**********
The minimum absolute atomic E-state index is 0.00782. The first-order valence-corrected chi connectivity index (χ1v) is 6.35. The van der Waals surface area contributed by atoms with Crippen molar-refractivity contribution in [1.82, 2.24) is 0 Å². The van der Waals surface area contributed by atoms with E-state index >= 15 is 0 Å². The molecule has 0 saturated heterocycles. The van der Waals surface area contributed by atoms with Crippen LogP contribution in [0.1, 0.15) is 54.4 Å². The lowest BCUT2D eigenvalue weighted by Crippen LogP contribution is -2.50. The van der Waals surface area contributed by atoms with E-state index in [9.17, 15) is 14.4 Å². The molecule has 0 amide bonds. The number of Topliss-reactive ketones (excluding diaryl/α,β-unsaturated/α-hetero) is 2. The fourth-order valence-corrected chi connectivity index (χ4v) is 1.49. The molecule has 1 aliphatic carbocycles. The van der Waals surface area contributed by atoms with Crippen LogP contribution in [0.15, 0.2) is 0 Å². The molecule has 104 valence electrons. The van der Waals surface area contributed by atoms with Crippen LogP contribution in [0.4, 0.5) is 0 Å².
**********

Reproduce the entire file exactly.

The minimum absolute atomic E-state index is 0.00782. The first-order valence-corrected chi connectivity index (χ1v) is 6.35. The van der Waals surface area contributed by atoms with Crippen molar-refractivity contribution in [1.82, 2.24) is 0 Å². The van der Waals surface area contributed by atoms with E-state index >= 15 is 0 Å². The molecule has 0 saturated heterocycles. The van der Waals surface area contributed by atoms with Crippen LogP contribution in [0.1, 0.15) is 54.4 Å². The lowest BCUT2D eigenvalue weighted by Crippen LogP contribution is -2.50. The van der Waals surface area contributed by atoms with E-state index in [9.17, 15) is 14.4 Å². The molecule has 0 amide bonds. The number of Topliss-reactive ketones (excluding diaryl/α,β-unsaturated/α-hetero) is 2. The fourth-order valence-corrected chi connectivity index (χ4v) is 1.49. The molecule has 1 aliphatic carbocycles. The van der Waals surface area contributed by atoms with Crippen LogP contribution in [0.15, 0.2) is 0 Å². The molecule has 104 valence electrons. The van der Waals surface area contributed by atoms with Crippen LogP contribution in [0.4, 0.5) is 0 Å².